Published by Claudiu “Bobby” Bucur
Claudiu B. Bucur obtained his Ph.D. in 2008 from Florida State University under the mentorship of distinguished Leo Mandelkern Professor of Polymer Science, Joseph B. Schlenoff. He studied the manner in which polyelectrolyte multilayers assemble, and how doping them with ions changes their mechanical and thermodynamic properties. In 2010 he completed his postdoctoral studies at the USDA Agricultural Research Service Labs, where he investigated corrosion inhibition via biomembranes. Dr. Bucur then joined the Post Lithium Ion Research Group at the Toyota Research Institute of North America, where he focused on metallic anodes such as magnesium, lithium, sodium, and their electrolytes as well as high capacity conversion cathodes such as the sulfur cathode. He expanded upon his experience with polymers, corrosion, and interfaces and was able to advance many areas in the battery field. Currently, Dr. Bucur is Chief Engineer for new battery and solid electrolyte projects at Great Wall Motor, the largest SUV manufacturer in China. He is fascinated by energy storage and dreams of creating the ultimate battery.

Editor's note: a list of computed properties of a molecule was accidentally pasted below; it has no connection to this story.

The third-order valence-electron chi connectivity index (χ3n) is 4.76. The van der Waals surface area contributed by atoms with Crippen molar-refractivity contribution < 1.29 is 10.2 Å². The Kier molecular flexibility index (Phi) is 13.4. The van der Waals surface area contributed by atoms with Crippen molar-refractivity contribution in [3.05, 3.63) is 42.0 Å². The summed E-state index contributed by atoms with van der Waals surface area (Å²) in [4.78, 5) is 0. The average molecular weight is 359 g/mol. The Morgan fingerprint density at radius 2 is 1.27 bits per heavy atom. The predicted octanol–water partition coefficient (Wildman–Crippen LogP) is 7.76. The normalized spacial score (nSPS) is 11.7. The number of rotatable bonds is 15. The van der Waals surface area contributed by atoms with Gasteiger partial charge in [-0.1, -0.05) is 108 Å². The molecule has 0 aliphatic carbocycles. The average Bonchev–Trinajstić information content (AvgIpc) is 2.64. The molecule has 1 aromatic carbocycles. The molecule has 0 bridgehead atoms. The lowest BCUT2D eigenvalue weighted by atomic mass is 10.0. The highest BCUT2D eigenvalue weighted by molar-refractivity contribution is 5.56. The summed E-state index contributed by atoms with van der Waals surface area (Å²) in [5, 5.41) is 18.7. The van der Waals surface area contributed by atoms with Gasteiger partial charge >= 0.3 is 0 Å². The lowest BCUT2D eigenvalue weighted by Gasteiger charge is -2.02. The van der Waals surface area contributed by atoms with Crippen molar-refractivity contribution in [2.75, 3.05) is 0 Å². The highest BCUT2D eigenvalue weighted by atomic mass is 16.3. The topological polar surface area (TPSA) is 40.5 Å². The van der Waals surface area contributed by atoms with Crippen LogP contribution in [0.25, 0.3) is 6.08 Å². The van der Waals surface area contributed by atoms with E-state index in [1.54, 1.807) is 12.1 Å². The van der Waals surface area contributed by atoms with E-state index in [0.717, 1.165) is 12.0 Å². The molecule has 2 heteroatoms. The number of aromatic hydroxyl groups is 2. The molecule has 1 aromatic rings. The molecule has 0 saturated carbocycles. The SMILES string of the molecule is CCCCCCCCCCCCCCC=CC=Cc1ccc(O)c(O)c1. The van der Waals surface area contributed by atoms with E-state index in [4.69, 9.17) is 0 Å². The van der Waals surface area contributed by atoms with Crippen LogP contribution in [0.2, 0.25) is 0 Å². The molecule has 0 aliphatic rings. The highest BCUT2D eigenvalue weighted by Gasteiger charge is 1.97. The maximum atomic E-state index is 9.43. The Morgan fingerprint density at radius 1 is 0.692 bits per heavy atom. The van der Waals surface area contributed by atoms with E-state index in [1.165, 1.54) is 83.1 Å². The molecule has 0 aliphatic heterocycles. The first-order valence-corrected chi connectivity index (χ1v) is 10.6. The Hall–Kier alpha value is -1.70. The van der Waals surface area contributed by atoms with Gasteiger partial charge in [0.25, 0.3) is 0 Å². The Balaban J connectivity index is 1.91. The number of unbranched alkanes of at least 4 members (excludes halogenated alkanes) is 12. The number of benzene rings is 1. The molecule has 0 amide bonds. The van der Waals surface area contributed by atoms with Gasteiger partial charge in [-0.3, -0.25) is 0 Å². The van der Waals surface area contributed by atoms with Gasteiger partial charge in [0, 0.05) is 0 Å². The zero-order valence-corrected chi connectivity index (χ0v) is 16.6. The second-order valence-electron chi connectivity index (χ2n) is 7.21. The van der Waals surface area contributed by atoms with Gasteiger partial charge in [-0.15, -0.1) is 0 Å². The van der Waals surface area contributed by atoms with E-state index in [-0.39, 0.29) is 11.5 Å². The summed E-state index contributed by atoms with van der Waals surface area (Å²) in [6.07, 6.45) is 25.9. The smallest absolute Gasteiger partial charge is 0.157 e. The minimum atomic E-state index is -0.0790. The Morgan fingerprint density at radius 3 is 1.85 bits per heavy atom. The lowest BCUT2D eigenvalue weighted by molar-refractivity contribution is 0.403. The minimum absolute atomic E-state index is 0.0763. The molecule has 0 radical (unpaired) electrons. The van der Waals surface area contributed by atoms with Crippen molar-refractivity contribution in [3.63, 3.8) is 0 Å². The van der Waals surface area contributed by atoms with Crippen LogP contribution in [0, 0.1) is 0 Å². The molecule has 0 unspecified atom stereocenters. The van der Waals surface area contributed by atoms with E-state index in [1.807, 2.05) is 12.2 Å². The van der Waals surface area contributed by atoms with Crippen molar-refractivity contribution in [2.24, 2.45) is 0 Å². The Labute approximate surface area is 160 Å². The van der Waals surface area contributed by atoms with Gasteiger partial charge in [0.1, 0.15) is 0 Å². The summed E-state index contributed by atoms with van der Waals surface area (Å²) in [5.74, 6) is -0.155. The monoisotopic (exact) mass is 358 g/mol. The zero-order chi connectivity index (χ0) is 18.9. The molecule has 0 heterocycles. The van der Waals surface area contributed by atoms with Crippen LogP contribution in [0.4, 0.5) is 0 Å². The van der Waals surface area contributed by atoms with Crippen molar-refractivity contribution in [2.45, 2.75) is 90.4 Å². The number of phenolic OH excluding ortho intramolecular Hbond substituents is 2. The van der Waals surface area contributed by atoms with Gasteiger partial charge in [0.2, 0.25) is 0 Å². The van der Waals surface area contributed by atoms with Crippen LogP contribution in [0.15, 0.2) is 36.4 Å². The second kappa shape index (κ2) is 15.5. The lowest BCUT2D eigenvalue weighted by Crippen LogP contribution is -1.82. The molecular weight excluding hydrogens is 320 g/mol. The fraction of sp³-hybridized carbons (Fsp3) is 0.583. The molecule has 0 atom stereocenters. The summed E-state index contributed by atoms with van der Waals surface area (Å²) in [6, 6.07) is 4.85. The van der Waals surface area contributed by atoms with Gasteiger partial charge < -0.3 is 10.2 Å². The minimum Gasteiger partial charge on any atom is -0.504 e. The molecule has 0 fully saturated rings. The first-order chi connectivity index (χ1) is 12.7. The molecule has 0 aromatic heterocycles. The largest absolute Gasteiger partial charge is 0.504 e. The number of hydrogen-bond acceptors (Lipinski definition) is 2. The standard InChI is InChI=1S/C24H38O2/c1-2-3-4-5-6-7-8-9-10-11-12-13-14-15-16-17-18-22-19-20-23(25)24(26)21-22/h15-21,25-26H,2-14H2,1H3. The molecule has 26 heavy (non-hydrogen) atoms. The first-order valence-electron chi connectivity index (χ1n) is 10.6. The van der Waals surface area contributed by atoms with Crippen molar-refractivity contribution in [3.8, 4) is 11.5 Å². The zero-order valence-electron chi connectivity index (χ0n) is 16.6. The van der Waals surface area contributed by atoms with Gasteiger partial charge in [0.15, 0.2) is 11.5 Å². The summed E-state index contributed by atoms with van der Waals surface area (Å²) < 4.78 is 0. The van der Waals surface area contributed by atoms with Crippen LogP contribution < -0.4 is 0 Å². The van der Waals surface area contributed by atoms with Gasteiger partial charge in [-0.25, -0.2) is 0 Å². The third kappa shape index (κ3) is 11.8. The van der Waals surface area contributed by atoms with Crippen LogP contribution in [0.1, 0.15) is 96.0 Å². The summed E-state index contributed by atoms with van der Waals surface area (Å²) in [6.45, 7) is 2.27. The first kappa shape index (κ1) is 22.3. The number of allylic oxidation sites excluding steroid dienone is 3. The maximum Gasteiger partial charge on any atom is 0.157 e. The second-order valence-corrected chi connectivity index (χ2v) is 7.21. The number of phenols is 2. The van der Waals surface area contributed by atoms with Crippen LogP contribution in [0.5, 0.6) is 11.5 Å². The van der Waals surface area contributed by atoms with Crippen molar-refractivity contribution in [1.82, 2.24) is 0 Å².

View all posts by Claudiu “Bobby” Bucur
One thought on “6. Lithium metal anodes (fast as snails?!)”
Thank you for your informative series. One issue I have regarding your discussion of propagation of Li dendrites through LLZO is that you claim that it is due to higher ionic conductivity along grain boundaries (GB’s) than through the bulk of the grain. Actually, the majority of data shows that ionic conductivity is LOWER at GB’s than through the bulk. While the jury is out on the actual causes and mechanisms, the picture emerging for Li propagation is that Li metal prefers to travel along defects, such as small cracks and GB’s, during cycling. Even though Li metal is much softer than LLZO by orders of magnitude, the pressures induced during cycling are enough to cause fracture at these defects. The metal then travels along defects, perhaps as molten Li because of Joule heating; essentially, LLZO is a heat insulator, and Li has a relatively low melting temperature. During cycling, the heat generated is trapped at the Li. It melts and travels along these ever-growing defects.